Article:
A directly elected Mayor? Do you care?

A Directly Eledted Mayor

The governance of Dublin has been a hotly debated issue over the past few years. A recent online initiative launched in 2010 by Dublin City Council, also known as Your Dublin, Your Voice asked the question: should Dublin get a directly elected Mayor?

It started as a floating question around the time the Greens and Fianna Fáil got into bed together; then other politicians, such as Independent Councillor Mannix Flynn, started throwing their opinions into the fray. Flynn said the move would “enhance the reputation of the office” while Ciaran Cuffe of the Green Party said Dublin needed a “strong and coherent voice.”

“Most modern cities have directly elected mayors with terms of three to five years. I think Dublin is the only city of sufficient scale that can support a directly elected mayor,” says the outgoing Fine Gael Lord Mayor Naoise Ó Muirí who has been a pivotal supporter of the reform.

Fianna Fáil Councillor for the South East Area Jim O’Callaghan suggested the current process where the Mayor is elected on a yearly basis conforms to the “honourary and powerless nature of the office.”

Labour’s Oisin Quinn (who also happens to be the Nephew of Minister for Education Ruari Quinn) took over the reins of the Lord Mayor’s office in mid-June, becoming Dublin’s 344th Lord Mayor.

The office of Mayor dates back to the 13th century when Richard Muton was elected the first Mayor of Dublin in 1229. The title was changed in 1841 when Daniel O’Connell became the first Lord Mayor and only the second Catholic to hold the office.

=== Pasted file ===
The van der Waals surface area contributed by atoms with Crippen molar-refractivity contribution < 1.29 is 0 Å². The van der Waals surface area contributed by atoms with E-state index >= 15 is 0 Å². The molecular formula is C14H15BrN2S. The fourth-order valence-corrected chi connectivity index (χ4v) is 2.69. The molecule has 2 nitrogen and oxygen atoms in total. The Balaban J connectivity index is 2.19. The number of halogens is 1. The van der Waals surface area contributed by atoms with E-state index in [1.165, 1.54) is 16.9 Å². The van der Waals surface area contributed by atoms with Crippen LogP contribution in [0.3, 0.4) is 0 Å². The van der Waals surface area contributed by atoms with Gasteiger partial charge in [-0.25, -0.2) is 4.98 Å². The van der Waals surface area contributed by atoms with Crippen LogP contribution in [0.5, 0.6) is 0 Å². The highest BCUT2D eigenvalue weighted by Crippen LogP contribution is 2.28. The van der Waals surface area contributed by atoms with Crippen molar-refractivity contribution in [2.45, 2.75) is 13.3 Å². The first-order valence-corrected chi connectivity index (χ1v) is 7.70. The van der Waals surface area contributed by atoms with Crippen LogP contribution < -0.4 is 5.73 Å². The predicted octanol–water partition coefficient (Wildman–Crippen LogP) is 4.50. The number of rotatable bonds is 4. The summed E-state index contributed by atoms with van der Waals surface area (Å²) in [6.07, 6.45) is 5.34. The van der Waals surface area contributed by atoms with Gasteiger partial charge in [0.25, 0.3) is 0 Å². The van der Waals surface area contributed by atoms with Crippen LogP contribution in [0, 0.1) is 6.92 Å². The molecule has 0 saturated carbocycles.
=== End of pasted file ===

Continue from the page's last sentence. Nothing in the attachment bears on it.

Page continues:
“A lot of these men were regular business men, so if you were Lord Mayor you got the opportunity to dine and socialise with some very important people. All of a sudden, you could be dining with the Lord Lieutenant and politicians,” says Lisa Marie Griffith, who works in the National Print Museum. Lisa has researched the Lord Mayors of Dublin as part of her PHD in History at Trinity College and helped to compile a collection of stories about the office in the recent book Leaders of the City.

The book profiles some of the most notable figures to take up the office including Sir Daniel Bellingham, Daniel O’Connell, J.P. Nannetti, Lorcan Sherlock, Kathleen Clarke (the first woman to be elected Lord Mayor of Dublin) and Alfie Byrne.

“It was quite an expensive office, and there were complaints throughout the office that while it was not a paid position they were given a specific sum of money, so in that period they were given 200 pounds and always exceeded that,” says Griffith.

The office was traditionally held by Protestants – Catholics were barred from the voting process, eliminating any chance at attaining office. With the enactment of the 1840 Corporation Act, all citizens – with a certain amount of yearly earnings – could hold office. Currently, election of the Lord Mayor is a pretty simple procedure; each of the 52 Councillors gets a vote on their preferred choice.

The debate about the necessity of the office will intensify over the coming year with the announcement that Dublin will get a chance to vote on the issue in 2014.

Although broadly welcomed, the plans for a directly-elected Mayor for Dublin are not free from criticism. The Leader of the Green Party, Eamon Ryan, said the current proposals by the Government for a centralised regional authority fail the city. Other concerns were raised about the costs of the office, with Fingal County Council suggesting it could cost €1.6 million if implemented.
“I think direct representation is really important and it would make the position more significant,” concludes Griffith.

Pictured: Outgoing Lord Mayor Naoise Ó Muirí and friends at the Bike to Work launch in Grand Canal Dock recently.

By Liam Cahill